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I am confused by the reference to the top element of a stack.

#include <iostream>
#include <stack>
using namespace std;

int main()
    stack<int> s;

    int        x = s.top();
    int&       y = s.top();
    const int& z = s.top();

    cout << x << '\t' << y << '\t' << z << endl;


    cout << x << '\t' << y << '\t' << z << endl;
/* Output:
1       1       1
1       2       2

I thought the reference to the top element should NOT be changed, but after a new element is pushed to the stack, the value that reference refers to is changed.

This is weird to me, because if the type is NOT int for the stack, say it's type of MyClass (very big data), is there a way to safely refer to the old top element? (Because I don't want to make an expensive copy operation).

I guess this behavior might be implementation-dependent, sign!

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Saving references are like saving iterators - not guaranteed to still work correctly after the container is modified. –  Jonathan Potter Aug 12 '13 at 5:42
@JonathanPotter: That depends on the container. E.g. std::list guarantees it for all non-removed iterators (and obviously, any container invalidates iterators to removed elements) –  MSalters Aug 12 '13 at 6:54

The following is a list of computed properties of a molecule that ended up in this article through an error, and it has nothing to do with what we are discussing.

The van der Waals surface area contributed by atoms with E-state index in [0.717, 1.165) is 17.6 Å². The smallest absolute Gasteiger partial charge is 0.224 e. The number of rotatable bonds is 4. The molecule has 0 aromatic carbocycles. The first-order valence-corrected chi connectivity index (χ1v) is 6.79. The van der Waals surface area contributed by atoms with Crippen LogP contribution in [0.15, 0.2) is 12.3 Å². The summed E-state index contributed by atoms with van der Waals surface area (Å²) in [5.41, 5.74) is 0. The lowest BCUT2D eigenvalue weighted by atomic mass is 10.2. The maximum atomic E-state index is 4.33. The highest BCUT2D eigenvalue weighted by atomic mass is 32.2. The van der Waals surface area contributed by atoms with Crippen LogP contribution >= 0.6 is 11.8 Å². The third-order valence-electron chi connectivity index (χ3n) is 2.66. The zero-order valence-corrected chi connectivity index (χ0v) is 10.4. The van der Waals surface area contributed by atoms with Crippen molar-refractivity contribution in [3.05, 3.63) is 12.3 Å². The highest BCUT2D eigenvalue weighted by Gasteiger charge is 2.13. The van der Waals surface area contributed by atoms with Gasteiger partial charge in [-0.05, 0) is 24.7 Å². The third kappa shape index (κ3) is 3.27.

Wait a minute: are you expecting Java behavior here? The value 1 is removed from the stack. Are you expecting that int& y somehow prevents garbage collection? –  MSalters Aug 12 '13 at 6:57

2 Answers 2

up vote 3 down vote accepted

As stated in the C++11 standard ( - stack definition)

reference top() { return c.back(); }
const_reference top() const { return c.back(); }
void push(const value_type& x) { c.push_back(x); }
void push(value_type&& x) { c.push_back(std::move(x)); }
void pop() { c.pop_back(); }

Where you are using the default underlying container std::deque, iterator/reference invalidation rules states that (quoting from this answer):

deque: erasing the last element invalidates only iterators and references to the erased elements and the past-the-end iterator; erasing the first element invalidates only iterators and references to the erased elements; erasing any other elements invalidates all iterators and references (including the past-the-end iterator) []

By using std::stack::pop, you are necessarily calling std::deque::pop_back() which, as said above, invalidates the reference previously returned by std::stack::top (which subsequently calls std::deque::back()). Therefore, you should never rely on this behavior, as it is undefined, not portable, and is wrong.

The solution if you want to have the original value of the stack's top is to therefore copy the top element, and not have a reference to it. That is, if you want to correctly retain the original value after you have popped an element out of the stack.

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After pop() the references are invalid. The output shows the newly pushed value due to implementation details of the std::stack - do not rely on it, it could be rubbish, too.

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